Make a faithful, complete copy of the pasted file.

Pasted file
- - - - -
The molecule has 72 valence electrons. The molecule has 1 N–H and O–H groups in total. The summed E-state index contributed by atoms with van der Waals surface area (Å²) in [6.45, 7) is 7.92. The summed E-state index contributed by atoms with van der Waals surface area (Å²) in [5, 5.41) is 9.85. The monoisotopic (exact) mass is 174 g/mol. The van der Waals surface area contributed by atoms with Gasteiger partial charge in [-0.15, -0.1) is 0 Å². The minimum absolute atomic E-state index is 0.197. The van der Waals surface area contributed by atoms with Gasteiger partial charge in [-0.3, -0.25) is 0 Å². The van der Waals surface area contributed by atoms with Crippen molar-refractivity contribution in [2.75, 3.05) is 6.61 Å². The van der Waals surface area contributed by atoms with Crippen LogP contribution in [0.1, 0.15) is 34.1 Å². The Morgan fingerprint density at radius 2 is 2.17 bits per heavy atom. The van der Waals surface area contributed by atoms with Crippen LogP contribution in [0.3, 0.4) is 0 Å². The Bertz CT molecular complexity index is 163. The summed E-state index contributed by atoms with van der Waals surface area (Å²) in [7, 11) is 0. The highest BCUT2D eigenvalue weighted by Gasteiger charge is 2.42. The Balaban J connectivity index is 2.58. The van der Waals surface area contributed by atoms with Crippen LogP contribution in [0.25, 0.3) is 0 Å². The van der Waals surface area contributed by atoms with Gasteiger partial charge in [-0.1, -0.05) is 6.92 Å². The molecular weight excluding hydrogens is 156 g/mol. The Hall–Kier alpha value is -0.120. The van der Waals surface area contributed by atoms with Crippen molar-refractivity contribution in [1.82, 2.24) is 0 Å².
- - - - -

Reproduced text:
The molecule has 72 valence electrons. The molecule has 1 N–H and O–H groups in total. The summed E-state index contributed by atoms with van der Waals surface area (Å²) in [6.45, 7) is 7.92. The summed E-state index contributed by atoms with van der Waals surface area (Å²) in [5, 5.41) is 9.85. The monoisotopic (exact) mass is 174 g/mol. The van der Waals surface area contributed by atoms with Gasteiger partial charge in [-0.15, -0.1) is 0 Å². The minimum absolute atomic E-state index is 0.197. The van der Waals surface area contributed by atoms with Gasteiger partial charge in [-0.3, -0.25) is 0 Å². The van der Waals surface area contributed by atoms with Crippen molar-refractivity contribution in [2.75, 3.05) is 6.61 Å². The van der Waals surface area contributed by atoms with Crippen LogP contribution in [0.1, 0.15) is 34.1 Å². The Morgan fingerprint density at radius 2 is 2.17 bits per heavy atom. The van der Waals surface area contributed by atoms with Crippen LogP contribution in [0.3, 0.4) is 0 Å². The Bertz CT molecular complexity index is 163. The summed E-state index contributed by atoms with van der Waals surface area (Å²) in [7, 11) is 0. The highest BCUT2D eigenvalue weighted by Gasteiger charge is 2.42. The Balaban J connectivity index is 2.58. The van der Waals surface area contributed by atoms with Crippen LogP contribution in [0.25, 0.3) is 0 Å². The van der Waals surface area contributed by atoms with Gasteiger partial charge in [-0.1, -0.05) is 6.92 Å². The molecular weight excluding hydrogens is 156 g/mol. The Hall–Kier alpha value is -0.120. The van der Waals surface area contributed by atoms with Crippen molar-refractivity contribution in [1.82, 2.24) is 0 Å².